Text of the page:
Recent observation of short-range nucleon correlations in nuclei and their implications for the structure of nuclei and neutron stars

Leonid Frankfurt, Misak Sargsian, Mark Strikman

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Abstract

Novel processes probing the decay of nucleus after removal of a nucleon with momentum larger than Fermi momentum by hard probes finally proved unambiguously the evidence for long sought presence of short-range correlations (SRC's) in nuclei. In combination with the analysis of large Q2, A(e, e')X processes at x > 1 they allow us to conclude that (i) practically all nucleons with momenta < 300 MeV/c belong to SRC's, consisting mostly of two nucleons, (ii) probability of such SRC's in medium and heavy nuclei is ∼25%, (iii) a fast removal of such nucleon practically always leads to emission of correlated nucleon with approximately opposite momentum, (iv) proton removal from two-nucleon SRC's in 90% of cases is accompanied by a removal of a neutron and only in 10% by a removal of another proton. We explain that observed absolute probabilities and the isospin structure of two nucleon SRC's confirm the important role that tensor forces play in internucleon interactions. We also find that the presence of SRC's requires modifications of the Landau Fermi liquid approach to highly asymmetric nuclear matter and leads to a significantly faster cooling of cold neutron stars with neutrino cooling operational even for Np/Nn ≤ 0.1. The effect is even stronger for the hyperon stars. Theoretical challenges raised by the discovered dominance of nucleon degrees of freedom in SRC's and important role of the spontaneously broken chiral symmetry in quantum chromodynamics (QCD) in resolving them are considered. We also outline directions for future theoretical and experimental studies of the physics relevant for SRC's.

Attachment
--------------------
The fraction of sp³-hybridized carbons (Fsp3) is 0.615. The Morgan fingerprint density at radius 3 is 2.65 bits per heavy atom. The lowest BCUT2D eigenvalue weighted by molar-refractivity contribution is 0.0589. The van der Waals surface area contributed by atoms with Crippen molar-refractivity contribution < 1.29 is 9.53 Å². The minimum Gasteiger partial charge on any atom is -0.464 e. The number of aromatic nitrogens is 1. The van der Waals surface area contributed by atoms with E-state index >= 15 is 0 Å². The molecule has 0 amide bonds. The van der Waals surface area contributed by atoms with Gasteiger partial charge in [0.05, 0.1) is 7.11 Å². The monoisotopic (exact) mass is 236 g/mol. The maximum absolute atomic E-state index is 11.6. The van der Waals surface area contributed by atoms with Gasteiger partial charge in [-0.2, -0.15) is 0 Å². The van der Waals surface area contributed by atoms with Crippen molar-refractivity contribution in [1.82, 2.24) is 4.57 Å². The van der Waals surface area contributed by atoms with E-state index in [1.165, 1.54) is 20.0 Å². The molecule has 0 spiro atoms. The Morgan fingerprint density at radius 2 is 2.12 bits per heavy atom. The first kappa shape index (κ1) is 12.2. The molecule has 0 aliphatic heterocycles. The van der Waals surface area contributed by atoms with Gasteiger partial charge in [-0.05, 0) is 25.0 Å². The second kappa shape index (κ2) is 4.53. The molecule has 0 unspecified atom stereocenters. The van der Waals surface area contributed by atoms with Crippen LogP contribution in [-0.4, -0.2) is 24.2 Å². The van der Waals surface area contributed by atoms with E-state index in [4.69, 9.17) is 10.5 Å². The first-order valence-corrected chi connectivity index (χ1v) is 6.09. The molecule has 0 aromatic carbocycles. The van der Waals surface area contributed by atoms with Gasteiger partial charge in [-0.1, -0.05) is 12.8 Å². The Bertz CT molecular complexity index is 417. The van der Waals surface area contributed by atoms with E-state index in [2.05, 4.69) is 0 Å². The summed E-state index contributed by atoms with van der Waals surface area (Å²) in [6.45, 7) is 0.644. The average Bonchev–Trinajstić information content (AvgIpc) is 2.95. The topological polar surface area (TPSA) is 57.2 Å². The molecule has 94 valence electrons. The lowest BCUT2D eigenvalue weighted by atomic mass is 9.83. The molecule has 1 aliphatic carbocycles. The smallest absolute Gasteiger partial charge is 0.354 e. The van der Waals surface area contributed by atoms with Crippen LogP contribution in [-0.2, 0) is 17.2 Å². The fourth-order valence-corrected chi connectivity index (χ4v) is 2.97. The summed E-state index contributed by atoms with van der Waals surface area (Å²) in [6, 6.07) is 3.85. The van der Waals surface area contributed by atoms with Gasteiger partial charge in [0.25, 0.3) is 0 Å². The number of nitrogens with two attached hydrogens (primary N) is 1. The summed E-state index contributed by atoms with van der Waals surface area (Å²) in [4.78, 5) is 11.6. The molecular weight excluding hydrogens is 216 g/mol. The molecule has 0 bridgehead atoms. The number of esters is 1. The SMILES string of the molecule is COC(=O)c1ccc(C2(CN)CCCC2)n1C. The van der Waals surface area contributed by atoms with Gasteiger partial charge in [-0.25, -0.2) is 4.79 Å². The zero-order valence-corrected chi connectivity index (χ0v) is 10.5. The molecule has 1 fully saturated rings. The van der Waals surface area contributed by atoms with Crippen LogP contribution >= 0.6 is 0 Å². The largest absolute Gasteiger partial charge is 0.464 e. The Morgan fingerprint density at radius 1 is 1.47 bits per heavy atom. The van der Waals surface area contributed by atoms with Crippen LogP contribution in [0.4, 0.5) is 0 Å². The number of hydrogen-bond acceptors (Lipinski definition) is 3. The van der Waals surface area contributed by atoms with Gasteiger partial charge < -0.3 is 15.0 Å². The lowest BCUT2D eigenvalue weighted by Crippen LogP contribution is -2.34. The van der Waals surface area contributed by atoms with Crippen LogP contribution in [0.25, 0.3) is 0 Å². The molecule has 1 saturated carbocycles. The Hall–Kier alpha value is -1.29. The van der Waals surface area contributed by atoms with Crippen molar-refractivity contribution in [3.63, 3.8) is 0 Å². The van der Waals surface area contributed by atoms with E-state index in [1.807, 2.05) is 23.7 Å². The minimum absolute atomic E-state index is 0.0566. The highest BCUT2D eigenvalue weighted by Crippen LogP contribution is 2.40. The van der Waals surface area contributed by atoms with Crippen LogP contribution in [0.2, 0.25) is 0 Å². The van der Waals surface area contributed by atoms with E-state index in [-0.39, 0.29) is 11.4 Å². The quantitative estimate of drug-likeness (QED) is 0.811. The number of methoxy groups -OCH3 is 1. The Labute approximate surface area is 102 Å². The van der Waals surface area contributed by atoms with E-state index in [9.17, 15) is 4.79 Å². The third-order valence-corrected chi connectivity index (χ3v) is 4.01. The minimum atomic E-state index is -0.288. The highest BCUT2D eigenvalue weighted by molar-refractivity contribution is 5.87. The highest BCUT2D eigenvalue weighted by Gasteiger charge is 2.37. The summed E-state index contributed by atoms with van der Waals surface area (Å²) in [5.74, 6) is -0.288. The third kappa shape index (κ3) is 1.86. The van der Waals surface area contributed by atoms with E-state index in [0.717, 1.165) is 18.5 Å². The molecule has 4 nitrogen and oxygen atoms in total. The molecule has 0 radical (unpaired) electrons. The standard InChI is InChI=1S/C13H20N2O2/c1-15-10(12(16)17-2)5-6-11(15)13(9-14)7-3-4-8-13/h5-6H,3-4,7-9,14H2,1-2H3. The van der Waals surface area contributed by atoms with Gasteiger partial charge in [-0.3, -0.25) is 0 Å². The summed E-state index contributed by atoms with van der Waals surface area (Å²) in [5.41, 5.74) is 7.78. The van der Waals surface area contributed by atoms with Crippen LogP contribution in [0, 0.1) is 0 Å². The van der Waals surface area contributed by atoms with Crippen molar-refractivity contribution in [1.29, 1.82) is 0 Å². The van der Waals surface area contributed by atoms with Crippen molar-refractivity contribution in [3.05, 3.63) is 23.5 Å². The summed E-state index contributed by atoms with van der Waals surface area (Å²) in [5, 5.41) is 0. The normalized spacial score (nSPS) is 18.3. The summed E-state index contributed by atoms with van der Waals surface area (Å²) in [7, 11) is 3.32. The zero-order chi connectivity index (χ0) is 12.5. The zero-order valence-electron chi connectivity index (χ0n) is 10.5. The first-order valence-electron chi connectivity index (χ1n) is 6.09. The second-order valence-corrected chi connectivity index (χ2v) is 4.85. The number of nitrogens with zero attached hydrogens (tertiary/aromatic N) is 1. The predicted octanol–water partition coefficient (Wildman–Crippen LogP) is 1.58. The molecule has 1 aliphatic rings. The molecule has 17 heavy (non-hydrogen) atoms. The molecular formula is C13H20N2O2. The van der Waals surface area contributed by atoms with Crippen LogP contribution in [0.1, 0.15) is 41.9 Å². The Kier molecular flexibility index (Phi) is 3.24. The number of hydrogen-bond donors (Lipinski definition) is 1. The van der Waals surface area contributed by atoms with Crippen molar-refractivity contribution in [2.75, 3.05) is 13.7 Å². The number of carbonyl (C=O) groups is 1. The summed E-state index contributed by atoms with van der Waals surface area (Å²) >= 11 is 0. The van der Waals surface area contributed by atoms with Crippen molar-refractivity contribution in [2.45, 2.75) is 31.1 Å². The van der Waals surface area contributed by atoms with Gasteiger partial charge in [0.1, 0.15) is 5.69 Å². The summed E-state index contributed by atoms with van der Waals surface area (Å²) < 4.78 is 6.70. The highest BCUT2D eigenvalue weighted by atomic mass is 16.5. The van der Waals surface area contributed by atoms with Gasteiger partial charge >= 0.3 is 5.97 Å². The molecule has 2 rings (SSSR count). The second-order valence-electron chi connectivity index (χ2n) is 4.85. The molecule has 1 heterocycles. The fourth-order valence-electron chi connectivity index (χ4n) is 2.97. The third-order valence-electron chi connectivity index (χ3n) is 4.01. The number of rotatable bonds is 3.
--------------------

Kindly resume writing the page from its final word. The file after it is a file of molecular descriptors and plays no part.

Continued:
Original languageEnglish (US)
Pages (from-to)2991-3055
Number of pages65
JournalInternational Journal of Modern Physics A
Volume23
Issue number20
DOIs
StatePublished - Aug 10 2008

All Science Journal Classification (ASJC) codes

  • Atomic and Molecular Physics, and Optics
  • Nuclear and High Energy Physics
  • Astronomy and Astrophysics

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